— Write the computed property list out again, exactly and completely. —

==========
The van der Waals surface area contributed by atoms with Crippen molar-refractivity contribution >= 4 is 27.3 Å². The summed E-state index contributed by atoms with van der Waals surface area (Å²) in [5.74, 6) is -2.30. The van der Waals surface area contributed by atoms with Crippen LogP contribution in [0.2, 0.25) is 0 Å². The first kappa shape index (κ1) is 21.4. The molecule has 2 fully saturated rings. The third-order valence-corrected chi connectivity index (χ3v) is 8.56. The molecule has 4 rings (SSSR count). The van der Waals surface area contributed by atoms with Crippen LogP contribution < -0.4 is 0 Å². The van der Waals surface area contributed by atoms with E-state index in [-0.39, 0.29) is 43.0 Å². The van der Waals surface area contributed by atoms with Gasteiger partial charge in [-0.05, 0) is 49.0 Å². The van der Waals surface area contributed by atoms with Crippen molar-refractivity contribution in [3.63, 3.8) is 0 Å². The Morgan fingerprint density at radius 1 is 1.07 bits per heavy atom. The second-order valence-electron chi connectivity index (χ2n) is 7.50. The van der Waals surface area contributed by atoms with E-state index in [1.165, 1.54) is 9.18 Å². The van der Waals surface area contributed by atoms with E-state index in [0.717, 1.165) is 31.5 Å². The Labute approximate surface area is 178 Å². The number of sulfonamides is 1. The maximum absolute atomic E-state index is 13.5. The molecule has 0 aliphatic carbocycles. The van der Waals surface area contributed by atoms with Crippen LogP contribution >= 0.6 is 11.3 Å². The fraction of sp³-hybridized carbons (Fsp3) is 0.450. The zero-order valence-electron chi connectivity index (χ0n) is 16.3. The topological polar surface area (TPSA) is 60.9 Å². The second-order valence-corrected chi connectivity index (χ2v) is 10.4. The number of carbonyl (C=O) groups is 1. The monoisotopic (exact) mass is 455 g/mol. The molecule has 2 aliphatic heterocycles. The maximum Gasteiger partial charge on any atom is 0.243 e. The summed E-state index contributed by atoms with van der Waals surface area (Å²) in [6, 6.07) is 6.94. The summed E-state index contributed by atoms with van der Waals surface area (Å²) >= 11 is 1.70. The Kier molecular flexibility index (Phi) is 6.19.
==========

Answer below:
The van der Waals surface area contributed by atoms with Crippen molar-refractivity contribution >= 4 is 27.3 Å². The summed E-state index contributed by atoms with van der Waals surface area (Å²) in [5.74, 6) is -2.30. The van der Waals surface area contributed by atoms with Crippen LogP contribution in [0.2, 0.25) is 0 Å². The first kappa shape index (κ1) is 21.4. The molecule has 2 fully saturated rings. The third-order valence-corrected chi connectivity index (χ3v) is 8.56. The molecule has 4 rings (SSSR count). The van der Waals surface area contributed by atoms with Crippen LogP contribution < -0.4 is 0 Å². The van der Waals surface area contributed by atoms with E-state index in [-0.39, 0.29) is 43.0 Å². The van der Waals surface area contributed by atoms with Gasteiger partial charge in [-0.05, 0) is 49.0 Å². The van der Waals surface area contributed by atoms with Crippen molar-refractivity contribution in [3.63, 3.8) is 0 Å². The Morgan fingerprint density at radius 1 is 1.07 bits per heavy atom. The second-order valence-electron chi connectivity index (χ2n) is 7.50. The van der Waals surface area contributed by atoms with E-state index in [1.165, 1.54) is 9.18 Å². The van der Waals surface area contributed by atoms with E-state index in [0.717, 1.165) is 31.5 Å². The Labute approximate surface area is 178 Å². The number of sulfonamides is 1. The maximum absolute atomic E-state index is 13.5. The molecule has 0 aliphatic carbocycles. The van der Waals surface area contributed by atoms with Crippen LogP contribution >= 0.6 is 11.3 Å². The fraction of sp³-hybridized carbons (Fsp3) is 0.450. The zero-order valence-electron chi connectivity index (χ0n) is 16.3. The topological polar surface area (TPSA) is 60.9 Å². The second-order valence-corrected chi connectivity index (χ2v) is 10.4. The number of carbonyl (C=O) groups is 1. The monoisotopic (exact) mass is 455 g/mol. The molecule has 2 aliphatic heterocycles. The maximum Gasteiger partial charge on any atom is 0.243 e. The summed E-state index contributed by atoms with van der Waals surface area (Å²) in [6, 6.07) is 6.94. The summed E-state index contributed by atoms with van der Waals surface area (Å²) >= 11 is 1.70. The Kier molecular flexibility index (Phi) is 6.19.